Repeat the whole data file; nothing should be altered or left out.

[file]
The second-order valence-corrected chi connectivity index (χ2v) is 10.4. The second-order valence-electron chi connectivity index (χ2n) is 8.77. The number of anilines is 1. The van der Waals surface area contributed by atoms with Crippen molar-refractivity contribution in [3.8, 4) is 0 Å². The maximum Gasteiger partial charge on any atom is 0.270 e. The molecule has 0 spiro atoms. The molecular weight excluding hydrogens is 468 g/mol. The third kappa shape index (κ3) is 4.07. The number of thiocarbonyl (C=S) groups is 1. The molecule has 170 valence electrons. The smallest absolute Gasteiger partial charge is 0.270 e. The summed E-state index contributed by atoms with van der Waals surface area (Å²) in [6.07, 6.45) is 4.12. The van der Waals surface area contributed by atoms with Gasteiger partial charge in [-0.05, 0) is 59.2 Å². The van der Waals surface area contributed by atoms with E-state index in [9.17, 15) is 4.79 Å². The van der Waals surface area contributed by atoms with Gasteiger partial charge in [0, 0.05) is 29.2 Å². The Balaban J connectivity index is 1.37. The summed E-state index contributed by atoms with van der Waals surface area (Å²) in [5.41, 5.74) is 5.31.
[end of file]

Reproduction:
The second-order valence-corrected chi connectivity index (χ2v) is 10.4. The second-order valence-electron chi connectivity index (χ2n) is 8.77. The number of anilines is 1. The van der Waals surface area contributed by atoms with Crippen molar-refractivity contribution in [3.8, 4) is 0 Å². The maximum Gasteiger partial charge on any atom is 0.270 e. The molecule has 0 spiro atoms. The molecular weight excluding hydrogens is 468 g/mol. The third kappa shape index (κ3) is 4.07. The number of thiocarbonyl (C=S) groups is 1. The molecule has 170 valence electrons. The smallest absolute Gasteiger partial charge is 0.270 e. The summed E-state index contributed by atoms with van der Waals surface area (Å²) in [6.07, 6.45) is 4.12. The van der Waals surface area contributed by atoms with Gasteiger partial charge in [-0.05, 0) is 59.2 Å². The van der Waals surface area contributed by atoms with E-state index in [9.17, 15) is 4.79 Å². The van der Waals surface area contributed by atoms with Gasteiger partial charge in [0, 0.05) is 29.2 Å². The Balaban J connectivity index is 1.37. The summed E-state index contributed by atoms with van der Waals surface area (Å²) in [5.41, 5.74) is 5.31.